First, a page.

Luna at The Fillmore, by Patric Carver
Luna (photo: Patric Carver)

Friday night, Luna returned to the Bay Area with openers Big Search at the Fillmore.

Big Search played a strong set. Their sound has the romantic charm of the college rock of the first Gulf War era, without the ashtray-licking, flannel-clad timbre of grunge vocals. Their last song of the night had the plucky, mandolin-esque guitars of Soul Asylum’s “Runaway Train,” but not the down-the-drain despair of Dave Pirner’s unique vocal stylings. It different without being too unfamiliar.

The same could be said for Luna’s set, in a way. Almost a year ago, Britta Phillips opened for Teenage Fanclub at Great American Music Hall. She was joined by Dean Wareham for set, and it felt very much like a secret menu version of Luna – the elements were all the same, but stacked in a different fashion. Wareham mostly took a backseat to Phillips at that show, but the sound was so much the same as their other collaborations. It was another rung on the Dean-and-Britta creative ladder.

Friday night’s show was Luna unscrambled, but it wasn’t the Luna of yesterday. Luna’s always been a reliable band in terms of producing work that isn’t offensive in the slightest. You can’t hate Luna. If Luna were piece of furniture, it would be a craftsman-built wooden chair: sturdy, solid, beautiful without being ornate, and comfortable without being cushy. Their stage setup was far simpler than most bands that draw a crowd to the Fillmore – there were no auxiliary guitars waiting in the wings of the stage for a dramatic change when Dean would pick up that special guitar for that certain song. They’re simple, and that’s got its charm.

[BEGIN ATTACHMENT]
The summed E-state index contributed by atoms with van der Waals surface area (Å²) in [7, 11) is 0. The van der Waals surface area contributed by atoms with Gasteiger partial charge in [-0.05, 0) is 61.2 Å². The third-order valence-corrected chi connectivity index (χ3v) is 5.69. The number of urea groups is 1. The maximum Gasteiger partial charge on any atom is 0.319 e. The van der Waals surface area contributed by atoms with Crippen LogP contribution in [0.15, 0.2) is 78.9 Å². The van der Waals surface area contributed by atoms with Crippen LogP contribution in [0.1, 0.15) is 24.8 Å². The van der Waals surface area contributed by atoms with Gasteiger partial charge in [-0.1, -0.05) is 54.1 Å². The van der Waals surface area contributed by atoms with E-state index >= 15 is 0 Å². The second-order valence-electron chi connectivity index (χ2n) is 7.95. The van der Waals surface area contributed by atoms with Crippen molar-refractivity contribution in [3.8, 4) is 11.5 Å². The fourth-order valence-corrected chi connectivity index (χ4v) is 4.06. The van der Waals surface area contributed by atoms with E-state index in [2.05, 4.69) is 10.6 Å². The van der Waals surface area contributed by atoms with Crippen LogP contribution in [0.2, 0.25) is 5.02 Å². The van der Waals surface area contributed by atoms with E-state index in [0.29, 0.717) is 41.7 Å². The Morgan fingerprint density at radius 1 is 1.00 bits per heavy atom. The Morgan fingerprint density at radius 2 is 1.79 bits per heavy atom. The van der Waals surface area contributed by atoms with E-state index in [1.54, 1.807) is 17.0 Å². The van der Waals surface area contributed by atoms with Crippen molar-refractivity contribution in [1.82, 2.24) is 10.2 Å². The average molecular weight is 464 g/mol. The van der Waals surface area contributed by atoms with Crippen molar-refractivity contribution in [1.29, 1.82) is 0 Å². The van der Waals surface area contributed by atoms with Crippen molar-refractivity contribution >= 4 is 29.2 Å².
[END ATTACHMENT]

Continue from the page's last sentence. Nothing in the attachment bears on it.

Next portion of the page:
In some ways, they seem to get better as time trucks by. They play like one organism. It’s impossible to fake that level of cohesiveness; their entanglement is evident and extreme. Wareham’s voice has changed over time but it hasn’t diminished in quality. It’s like he’s relaxing into his own voice at this point, much in the way that Willie Nelson’s voice has just become a more Nelson version of Nelson over the years. Their cover of the Cure’s “Fire in Cairo” showcased this perhaps better than any other song of the night.

Never one to be overshadowed, Phillips reminded everyone of the power of a great bassist. Her vocal harmonies complemented the taste of their overall sounds like honey drizzled upon apples — a collective sweetness coming in from very different angles. Still, the signs of age were upon her, and her sound was not the same. There’s a new honesty that wasn’t present in Phillip’s previous work, but like Wareham, there’s a youthfulness that’s missing.

Luna’s roots are reaching deeper, but with all this grounding comes a price. They don’t have as much of a shine. The patina on their finish is beginning to fade, and whereas there were still great moments — like the fantastic guitars in “Chinatown” and “Tracy, I Love You” — there was no point where pulses were raised for more than a moment. This might be the hallmark of maturity, or it could be the very first signs of settling down. For now, it’s not that Luna’s light has gone out, but that the strata of its spectrum has changed.